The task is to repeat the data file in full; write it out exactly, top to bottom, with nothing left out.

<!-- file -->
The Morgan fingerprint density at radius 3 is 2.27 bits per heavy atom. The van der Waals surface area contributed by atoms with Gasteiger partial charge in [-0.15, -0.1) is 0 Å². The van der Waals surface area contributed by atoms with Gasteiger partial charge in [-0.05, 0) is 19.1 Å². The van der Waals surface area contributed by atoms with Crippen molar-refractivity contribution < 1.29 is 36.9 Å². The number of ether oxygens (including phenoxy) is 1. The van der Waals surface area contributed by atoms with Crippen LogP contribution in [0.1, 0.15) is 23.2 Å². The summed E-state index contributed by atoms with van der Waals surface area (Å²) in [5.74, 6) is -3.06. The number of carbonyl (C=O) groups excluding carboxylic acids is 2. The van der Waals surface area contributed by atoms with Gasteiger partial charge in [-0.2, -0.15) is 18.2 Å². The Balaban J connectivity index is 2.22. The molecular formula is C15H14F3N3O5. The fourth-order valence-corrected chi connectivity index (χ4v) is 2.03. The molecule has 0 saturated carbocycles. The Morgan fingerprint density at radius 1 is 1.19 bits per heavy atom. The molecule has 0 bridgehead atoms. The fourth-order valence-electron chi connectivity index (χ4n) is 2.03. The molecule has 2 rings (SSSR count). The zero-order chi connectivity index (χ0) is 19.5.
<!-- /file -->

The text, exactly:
The Morgan fingerprint density at radius 3 is 2.27 bits per heavy atom. The van der Waals surface area contributed by atoms with Gasteiger partial charge in [-0.15, -0.1) is 0 Å². The van der Waals surface area contributed by atoms with Gasteiger partial charge in [-0.05, 0) is 19.1 Å². The van der Waals surface area contributed by atoms with Crippen molar-refractivity contribution < 1.29 is 36.9 Å². The number of ether oxygens (including phenoxy) is 1. The van der Waals surface area contributed by atoms with Crippen LogP contribution in [0.1, 0.15) is 23.2 Å². The summed E-state index contributed by atoms with van der Waals surface area (Å²) in [5.74, 6) is -3.06. The number of carbonyl (C=O) groups excluding carboxylic acids is 2. The van der Waals surface area contributed by atoms with Gasteiger partial charge in [-0.2, -0.15) is 18.2 Å². The Balaban J connectivity index is 2.22. The molecular formula is C15H14F3N3O5. The fourth-order valence-corrected chi connectivity index (χ4v) is 2.03. The molecule has 0 saturated carbocycles. The Morgan fingerprint density at radius 1 is 1.19 bits per heavy atom. The molecule has 0 bridgehead atoms. The fourth-order valence-electron chi connectivity index (χ4n) is 2.03. The molecule has 2 rings (SSSR count). The zero-order chi connectivity index (χ0) is 19.5.